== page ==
I went to Tate Britain and what do I bring back? A photo of my least favourite painting in the whole collection, that’s what! This might not seem to be an example of pleasure – but it is. It shows the fun that can be had when you revert to a chronological approach to hanging after years of a thematic straightjacket.
The Munnings picture might be technically brilliant, as the horses are vividly depicted, but it is completely out of time and in some ways irrelevant. The aristocratic splendour harks back to a time before the war when Britain had the largest empire in the history of the world and pretends that things have not changed, when everyone knows they have. An excellent example of how something can be good (technically) and bad (conceptually) at the same time, it was painted 5 years after the one beside it (which might not be cutting edge but at least shows something of the spirit of the age).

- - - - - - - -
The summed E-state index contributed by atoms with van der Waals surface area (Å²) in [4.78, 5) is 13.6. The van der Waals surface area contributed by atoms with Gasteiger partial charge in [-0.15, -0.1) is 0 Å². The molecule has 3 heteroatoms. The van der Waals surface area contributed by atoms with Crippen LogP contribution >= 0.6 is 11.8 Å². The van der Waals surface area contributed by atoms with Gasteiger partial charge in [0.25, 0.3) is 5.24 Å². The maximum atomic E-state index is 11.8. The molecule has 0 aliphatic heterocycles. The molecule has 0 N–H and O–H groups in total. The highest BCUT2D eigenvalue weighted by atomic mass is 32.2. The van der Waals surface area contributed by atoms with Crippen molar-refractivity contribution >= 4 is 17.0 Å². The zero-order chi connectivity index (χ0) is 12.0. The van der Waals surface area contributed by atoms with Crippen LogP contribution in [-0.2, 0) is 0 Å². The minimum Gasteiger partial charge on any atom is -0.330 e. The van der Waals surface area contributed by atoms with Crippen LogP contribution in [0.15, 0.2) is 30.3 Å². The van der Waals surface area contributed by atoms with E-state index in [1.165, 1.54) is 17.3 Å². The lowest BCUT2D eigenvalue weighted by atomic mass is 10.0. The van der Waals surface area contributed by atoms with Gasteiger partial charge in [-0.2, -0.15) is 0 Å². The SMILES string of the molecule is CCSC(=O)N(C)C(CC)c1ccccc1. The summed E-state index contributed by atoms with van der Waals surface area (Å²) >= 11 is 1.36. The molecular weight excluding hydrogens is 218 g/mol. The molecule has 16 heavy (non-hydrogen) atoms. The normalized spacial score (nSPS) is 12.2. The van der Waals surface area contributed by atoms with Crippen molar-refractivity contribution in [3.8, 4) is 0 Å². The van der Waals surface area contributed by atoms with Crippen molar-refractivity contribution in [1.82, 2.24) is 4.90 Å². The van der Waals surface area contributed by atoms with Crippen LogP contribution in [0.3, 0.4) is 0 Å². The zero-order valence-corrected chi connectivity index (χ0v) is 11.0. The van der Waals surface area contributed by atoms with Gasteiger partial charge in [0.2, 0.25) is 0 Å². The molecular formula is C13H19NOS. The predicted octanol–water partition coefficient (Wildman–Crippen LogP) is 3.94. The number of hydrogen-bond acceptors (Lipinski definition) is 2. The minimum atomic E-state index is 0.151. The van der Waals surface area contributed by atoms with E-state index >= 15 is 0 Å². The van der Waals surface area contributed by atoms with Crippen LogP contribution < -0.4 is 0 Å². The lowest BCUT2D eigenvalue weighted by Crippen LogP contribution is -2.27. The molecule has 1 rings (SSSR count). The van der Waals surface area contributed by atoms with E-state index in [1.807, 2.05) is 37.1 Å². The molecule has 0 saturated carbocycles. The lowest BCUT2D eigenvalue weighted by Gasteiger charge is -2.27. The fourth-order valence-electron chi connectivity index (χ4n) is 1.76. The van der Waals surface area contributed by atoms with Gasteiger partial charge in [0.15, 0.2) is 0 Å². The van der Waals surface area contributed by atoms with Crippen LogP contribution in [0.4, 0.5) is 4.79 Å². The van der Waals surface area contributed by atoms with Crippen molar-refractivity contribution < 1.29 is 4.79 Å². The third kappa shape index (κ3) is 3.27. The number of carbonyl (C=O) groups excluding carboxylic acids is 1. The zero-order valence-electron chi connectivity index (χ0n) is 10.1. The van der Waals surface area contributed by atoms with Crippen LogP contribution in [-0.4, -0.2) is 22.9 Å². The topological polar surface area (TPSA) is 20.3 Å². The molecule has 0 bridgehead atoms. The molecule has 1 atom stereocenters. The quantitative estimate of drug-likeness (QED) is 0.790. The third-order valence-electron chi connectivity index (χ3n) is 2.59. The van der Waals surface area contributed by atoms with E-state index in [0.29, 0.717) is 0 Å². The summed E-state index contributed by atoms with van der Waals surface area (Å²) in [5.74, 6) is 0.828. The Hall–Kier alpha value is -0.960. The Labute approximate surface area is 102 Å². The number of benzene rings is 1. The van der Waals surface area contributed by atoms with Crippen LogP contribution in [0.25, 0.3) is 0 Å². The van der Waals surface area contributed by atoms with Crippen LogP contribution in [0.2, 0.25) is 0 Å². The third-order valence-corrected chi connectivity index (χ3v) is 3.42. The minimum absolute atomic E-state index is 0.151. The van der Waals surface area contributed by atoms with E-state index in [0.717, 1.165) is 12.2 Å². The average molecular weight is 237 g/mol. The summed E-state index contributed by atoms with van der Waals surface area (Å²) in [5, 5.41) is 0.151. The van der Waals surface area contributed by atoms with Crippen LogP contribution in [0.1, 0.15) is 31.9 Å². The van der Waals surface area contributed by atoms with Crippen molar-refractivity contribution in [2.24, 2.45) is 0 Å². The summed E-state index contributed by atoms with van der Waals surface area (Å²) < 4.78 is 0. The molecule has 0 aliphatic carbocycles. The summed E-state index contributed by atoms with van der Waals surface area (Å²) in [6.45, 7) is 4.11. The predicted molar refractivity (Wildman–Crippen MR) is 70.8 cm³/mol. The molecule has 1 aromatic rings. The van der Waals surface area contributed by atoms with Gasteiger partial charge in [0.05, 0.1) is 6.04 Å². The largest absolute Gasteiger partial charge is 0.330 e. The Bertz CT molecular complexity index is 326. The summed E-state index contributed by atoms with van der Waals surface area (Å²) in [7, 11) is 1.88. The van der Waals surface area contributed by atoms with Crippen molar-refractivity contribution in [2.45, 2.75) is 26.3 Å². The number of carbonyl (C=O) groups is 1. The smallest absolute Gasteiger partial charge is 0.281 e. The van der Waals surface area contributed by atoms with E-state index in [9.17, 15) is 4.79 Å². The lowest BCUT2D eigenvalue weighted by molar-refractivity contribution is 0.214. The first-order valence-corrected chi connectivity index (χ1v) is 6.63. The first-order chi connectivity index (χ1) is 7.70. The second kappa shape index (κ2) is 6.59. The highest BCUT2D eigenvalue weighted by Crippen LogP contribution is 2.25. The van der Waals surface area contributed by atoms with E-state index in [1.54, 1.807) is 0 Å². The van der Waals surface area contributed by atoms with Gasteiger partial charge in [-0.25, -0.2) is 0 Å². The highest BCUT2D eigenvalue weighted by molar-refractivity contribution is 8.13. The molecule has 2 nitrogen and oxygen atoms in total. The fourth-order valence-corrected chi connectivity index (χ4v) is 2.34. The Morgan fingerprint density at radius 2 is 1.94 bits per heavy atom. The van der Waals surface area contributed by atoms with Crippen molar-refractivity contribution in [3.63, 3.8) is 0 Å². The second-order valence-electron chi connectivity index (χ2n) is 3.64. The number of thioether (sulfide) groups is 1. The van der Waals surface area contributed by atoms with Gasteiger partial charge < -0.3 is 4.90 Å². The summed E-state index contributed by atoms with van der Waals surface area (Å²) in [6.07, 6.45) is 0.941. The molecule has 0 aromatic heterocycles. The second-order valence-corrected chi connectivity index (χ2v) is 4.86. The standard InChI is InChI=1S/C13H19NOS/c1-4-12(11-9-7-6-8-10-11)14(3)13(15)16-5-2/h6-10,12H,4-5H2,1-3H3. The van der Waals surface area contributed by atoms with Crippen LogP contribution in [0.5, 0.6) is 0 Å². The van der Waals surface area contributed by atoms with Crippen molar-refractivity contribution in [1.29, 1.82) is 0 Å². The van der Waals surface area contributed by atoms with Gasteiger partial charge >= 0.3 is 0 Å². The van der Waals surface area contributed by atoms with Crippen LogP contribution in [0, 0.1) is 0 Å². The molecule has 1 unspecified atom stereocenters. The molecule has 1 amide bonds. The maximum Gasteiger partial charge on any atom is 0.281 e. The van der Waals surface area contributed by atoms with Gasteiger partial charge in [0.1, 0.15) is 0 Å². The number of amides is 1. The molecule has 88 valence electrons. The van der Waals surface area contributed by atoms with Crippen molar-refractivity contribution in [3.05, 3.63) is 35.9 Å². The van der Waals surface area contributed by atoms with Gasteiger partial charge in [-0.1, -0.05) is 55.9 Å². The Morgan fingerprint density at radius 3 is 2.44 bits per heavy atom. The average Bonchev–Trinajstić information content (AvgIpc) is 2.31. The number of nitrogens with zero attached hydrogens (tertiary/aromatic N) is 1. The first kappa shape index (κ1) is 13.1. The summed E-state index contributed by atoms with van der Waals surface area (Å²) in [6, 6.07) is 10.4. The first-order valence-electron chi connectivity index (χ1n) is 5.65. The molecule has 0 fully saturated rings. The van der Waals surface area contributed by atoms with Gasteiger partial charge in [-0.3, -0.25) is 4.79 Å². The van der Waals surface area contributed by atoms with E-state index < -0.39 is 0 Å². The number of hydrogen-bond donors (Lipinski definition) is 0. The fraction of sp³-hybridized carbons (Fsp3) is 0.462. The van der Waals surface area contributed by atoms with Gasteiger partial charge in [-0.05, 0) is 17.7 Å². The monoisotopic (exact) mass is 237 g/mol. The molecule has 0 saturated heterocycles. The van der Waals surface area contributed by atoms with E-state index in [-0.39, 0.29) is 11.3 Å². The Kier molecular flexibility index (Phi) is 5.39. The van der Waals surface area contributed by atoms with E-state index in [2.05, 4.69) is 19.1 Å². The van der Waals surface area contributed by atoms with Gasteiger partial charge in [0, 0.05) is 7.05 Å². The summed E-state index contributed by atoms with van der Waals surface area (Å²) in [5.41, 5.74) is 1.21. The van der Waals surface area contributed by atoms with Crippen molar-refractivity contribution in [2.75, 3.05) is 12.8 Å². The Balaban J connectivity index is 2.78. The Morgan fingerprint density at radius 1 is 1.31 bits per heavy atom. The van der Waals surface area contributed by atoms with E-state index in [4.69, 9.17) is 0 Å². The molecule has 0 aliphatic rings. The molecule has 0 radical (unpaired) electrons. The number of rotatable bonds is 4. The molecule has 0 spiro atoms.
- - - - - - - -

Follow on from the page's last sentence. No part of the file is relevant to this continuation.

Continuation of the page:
In fact when you look round this room of the interwar years you can see a huge fracturing of styles and you get a sense of the struggle of different artists to come to terms with a changed world order, both politically and artistically, after the great trauma of a war unlike any other. It is illuminating to see more than one approach. Art history is too often presented as a simple linear thread, a main highway if you like, and it is good to be reminded that there were other smaller roads (that might not have gone anywhere in particular) that offered a different view.
P.S. Munnings is a central character in the film ‘Summer in February’ where he is routinely described as being a genius. From this distance it is hard to understand why unless it was describing a force of personality that cannot be transmitted through his painting